Oftentimes, teams will be willing to bring a player north to open the season because they plan on trying to negotiate a long-term deal eventually anyhow. The Cubs may well have interest in extending Bryant — why wouldn’t they? — but Bryant is also a client of agent Scott Boras, who traditionally encourages his players to go year-to-year through arbitration and test the free agent market as early as possible. While there are exceptions — Carlos Gomez, Jered Weaver and Carlos Gonzalez each come to mind — the Cubs have to know that their odds of buying out any of Bryant’s free agent years in advance are considerably thinner than they would be if Bryant had different representation.

Boras has been very vocal on the matter, which has been one of the most oft-discussed storylines this Spring Training. Boras told Ken Rosenthal of FOX Sports that the Cubs had to make a choice regarding Bryant: “Are they going to present to their market that they are trying to win? [Cubs owner] Tom Ricketts said they were all about winning.” Boras would go on to argue that Bryant should have been promoted last September when the rosters expanded.

While it’s not surprising to see an agent advocating for the promotion of his player, it’s also hard to dismiss Boras’ comments as those of a biased party. Bryant batted a ridiculous .325/.438/.661 with 43 homers between Double-A and Triple-A last season, and he crushed nine homers in just 44 spring plate appearances while slashing .425/.477/1.175. Ranked by several outlets as the game’s top prospect, Bryant has certainly made a case that he belongs at the Major League level, and it’s difficult to compose an argument that he is not ready for the Majors, from a baseball standpoint.

The Cubs, of course, will not indicate that service time plays an issue in the decision. (Doing so would open the door for a grievance.) However, president of baseball operations Theo Epstein pointed out to reporters that he has never once taken a prospect north to open the season if it meant making his Major League debut, as he feels that Opening Day is a difficult time for a young player to debut. He also cited a belief that it’s good for players to be in a rhythm when called up to the Majors for the first time.

Needless to say, the service time rules that frequently cause teams to stash prospects in the Minors to delay their free agency or to avoid Super Two status figure to be a major talking point in the next collective bargaining agreement. Last year, there was plenty of controversy around the promotion timelines for prospects Gregory Polanco, Jon Singleton and George Springer, among others. MLBPA executive director has called the tactic “unfortunate,” though certain playerss, including Andrew Miller, have voiced an understanding that it’s part of the game.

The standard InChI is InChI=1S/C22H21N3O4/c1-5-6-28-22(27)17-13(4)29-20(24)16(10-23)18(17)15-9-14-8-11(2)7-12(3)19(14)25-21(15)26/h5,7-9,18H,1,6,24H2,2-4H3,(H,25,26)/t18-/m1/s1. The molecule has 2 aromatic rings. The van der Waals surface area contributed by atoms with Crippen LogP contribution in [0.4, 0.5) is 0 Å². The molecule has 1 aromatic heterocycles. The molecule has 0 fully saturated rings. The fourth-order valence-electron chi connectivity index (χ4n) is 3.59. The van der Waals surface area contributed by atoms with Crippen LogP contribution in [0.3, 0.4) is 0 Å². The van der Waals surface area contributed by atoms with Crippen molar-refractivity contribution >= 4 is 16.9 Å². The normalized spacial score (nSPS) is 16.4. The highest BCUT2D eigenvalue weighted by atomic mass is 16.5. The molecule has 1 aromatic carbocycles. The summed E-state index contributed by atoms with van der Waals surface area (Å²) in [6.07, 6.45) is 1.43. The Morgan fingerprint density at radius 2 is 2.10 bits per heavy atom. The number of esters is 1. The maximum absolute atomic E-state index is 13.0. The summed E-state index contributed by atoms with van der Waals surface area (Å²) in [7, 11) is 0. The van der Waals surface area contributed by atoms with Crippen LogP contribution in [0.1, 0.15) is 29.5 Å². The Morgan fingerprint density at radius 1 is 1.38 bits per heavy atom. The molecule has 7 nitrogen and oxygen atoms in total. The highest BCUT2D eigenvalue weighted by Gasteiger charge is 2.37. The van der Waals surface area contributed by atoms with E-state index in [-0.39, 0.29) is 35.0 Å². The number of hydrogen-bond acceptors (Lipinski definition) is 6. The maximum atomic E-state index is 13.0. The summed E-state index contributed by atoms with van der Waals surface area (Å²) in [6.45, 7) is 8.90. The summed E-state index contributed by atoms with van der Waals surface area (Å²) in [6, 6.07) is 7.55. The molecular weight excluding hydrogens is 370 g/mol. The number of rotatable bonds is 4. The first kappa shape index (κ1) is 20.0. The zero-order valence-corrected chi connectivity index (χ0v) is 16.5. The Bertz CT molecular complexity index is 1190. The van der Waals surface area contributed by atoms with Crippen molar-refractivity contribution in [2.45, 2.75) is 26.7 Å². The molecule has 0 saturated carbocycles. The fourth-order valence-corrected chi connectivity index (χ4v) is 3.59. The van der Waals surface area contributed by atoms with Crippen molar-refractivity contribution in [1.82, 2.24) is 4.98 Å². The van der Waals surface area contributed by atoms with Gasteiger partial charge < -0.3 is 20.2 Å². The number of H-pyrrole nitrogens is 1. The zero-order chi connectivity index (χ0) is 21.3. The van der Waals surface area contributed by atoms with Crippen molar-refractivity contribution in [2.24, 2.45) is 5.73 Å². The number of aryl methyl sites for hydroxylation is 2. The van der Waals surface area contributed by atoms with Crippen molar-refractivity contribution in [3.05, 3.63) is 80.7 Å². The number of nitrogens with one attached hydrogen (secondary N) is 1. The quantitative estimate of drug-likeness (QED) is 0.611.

In the case of Baez, it’s perhaps not surprising to see him begin the year in the Minors. He hit just 169/.227/.324 last season and struck out in more than 40 percent of his plate appearances, and this spring he batted .173/.218/.231 with 20 punchouts in 55 PA. Baez racked up 55 days of service time last year, and he’ll need 117 additional days in 2015 to reach one full year of big league service time.


Central Notes: White Sox, Dozier, Baez, Madson

If all the high-profile moves the White Sox have made this offseason don’t work out, the organization plans to be “nimble” in trying to contend in 2016 and beyond, GM Rick Hahn tells MLB.com’s Scott Merkin. “Knock on wood, given the young players that we have in the organization now and the ones we have coming and players under control for the next several years, I don’t think that what happens in ’15 is going to cause us to take a significant step backwards in terms of that plan,” says Hahn. “It just may have us reallocate assets to future seasons so that we can get back on track quickly.” That might suggest that the White Sox could trade someone like Jeff Samardzija, who is eligible for free agency after 2015, if the team doesn’t contend this summer. That stands to reason, of course, although it’s somewhat rare to hear a GM describe contingency plans in a year in which his team is expected to contend. Here’s more from the Central divisions.

  • Twins infielder Brian Dozier‘s new extension contains a few potential bonuses, CBS Sports’ Jon Heyman tweets. Dozier can make $100K for winning and MVP or World Series MVP award, plus $25K for Gold Gloves or All-Star appearances.
  • The Cubs haven’t yet decided whether Javier Baez will make the team out of camp, Carrie Muskat of MLB.com writes. “You put your present and future hat on. In the present tense, there has to be some adjustments made at the plate; future tense, I can see all those things coming together,” says manager Joe Maddon. Baez hit nine homers in 229 big-league plate appearances last year, but struck out in 41% of his plate appearances. As Tim Dierkes noted in today’s Offseason In Review post on the Cubs, Baez is part of a hazy middle infield picture in Chicago.